In the winter of 1952, four daring coast guards attempt to rescue the crew of the SS Pendleton, an oil tanker that has been torn apart during a violent storm. Based on the true-story, Craig Gillespie’s The Finest Hours is an exciting and visually-striking spectacle that delivers impressive action and features a talented ensemble cast, including Eric Bana, Casey Affleck, Holliday Grainger, Ben Foster and Chris Pine.
Pine, best known as Captain Kirk in the recent Star Trek films, is perfectly cast as earnest and principled coast guard, Bernie Webber, whose understated nature suits the actor’s talents considerably, more than that of the brash and arrogant Kirk. Although Pine is the stand-out, Casey Affleck also impresses as Ray Sybert, the engineer aboard the tanker, in a brooding and intense performance. Holliday Grainger deserves more screen-time as Bernie’s spirited fiancée, Miriam. Her chemistry with Pine gives the film its heart, but is quickly overshadowed by the focus on the action set-pieces.
“The final scenes are a triumph of sentimentality over what should be a powerful crescendo”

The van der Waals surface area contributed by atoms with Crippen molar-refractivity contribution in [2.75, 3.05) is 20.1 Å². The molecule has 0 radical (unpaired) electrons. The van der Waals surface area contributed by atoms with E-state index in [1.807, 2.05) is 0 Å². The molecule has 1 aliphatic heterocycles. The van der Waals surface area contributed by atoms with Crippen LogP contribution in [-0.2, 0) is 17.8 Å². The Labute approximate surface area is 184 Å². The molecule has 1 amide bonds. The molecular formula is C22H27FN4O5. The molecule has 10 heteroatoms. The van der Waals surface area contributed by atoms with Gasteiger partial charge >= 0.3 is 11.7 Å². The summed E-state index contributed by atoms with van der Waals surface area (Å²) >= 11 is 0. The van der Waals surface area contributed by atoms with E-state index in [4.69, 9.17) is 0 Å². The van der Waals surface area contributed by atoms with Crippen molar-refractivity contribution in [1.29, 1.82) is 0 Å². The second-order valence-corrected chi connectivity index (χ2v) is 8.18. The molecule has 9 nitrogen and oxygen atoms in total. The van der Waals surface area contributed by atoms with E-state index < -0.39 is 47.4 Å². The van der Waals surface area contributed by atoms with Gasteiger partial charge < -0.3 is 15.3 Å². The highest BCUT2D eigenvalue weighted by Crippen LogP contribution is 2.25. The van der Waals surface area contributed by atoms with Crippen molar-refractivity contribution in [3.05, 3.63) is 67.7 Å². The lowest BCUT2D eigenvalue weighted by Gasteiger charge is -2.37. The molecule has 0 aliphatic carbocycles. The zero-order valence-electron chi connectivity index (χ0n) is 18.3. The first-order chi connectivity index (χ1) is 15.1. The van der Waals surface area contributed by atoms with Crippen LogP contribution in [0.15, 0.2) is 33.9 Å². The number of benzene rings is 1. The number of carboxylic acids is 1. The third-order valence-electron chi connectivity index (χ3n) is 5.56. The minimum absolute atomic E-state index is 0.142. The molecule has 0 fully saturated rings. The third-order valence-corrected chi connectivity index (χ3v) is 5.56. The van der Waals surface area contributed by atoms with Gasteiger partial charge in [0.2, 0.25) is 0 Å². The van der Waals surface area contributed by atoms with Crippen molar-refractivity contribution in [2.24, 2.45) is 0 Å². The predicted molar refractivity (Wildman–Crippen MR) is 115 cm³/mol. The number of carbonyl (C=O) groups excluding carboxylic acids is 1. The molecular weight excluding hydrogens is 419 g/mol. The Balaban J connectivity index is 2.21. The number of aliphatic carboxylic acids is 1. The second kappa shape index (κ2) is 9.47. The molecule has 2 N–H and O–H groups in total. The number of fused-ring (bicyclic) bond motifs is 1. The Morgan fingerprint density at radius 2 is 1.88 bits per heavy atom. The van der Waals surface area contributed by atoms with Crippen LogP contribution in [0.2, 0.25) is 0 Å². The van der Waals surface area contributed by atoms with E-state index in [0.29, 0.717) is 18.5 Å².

The sequence focusing on the rescue boat’s journey out to meet the tanker is gripping and creates a genuine sense of peril. The superb special effects successfully convey the scale of the storm and heighten the tension, in what is the film’s most thrilling and intense stretch.
Sadly, the fast pace and excitement of the second act is not maintained, which results in a critical loss of momentum towards the film’s conclusion. Though, and perhaps because it remains faithful to the true-story, the final sequence is neither as gripping nor as visually-impressive as the earlier action. The final scenes are a triumph of sentimentality over what should be a powerful crescendo.
Action-packed and excellent at times, but ultimately as uneven as the waves that Pine and his crew were battling, The Finest Hours is an enjoyable, but predicable voyage.
More like this: The Perfect Storm (2000)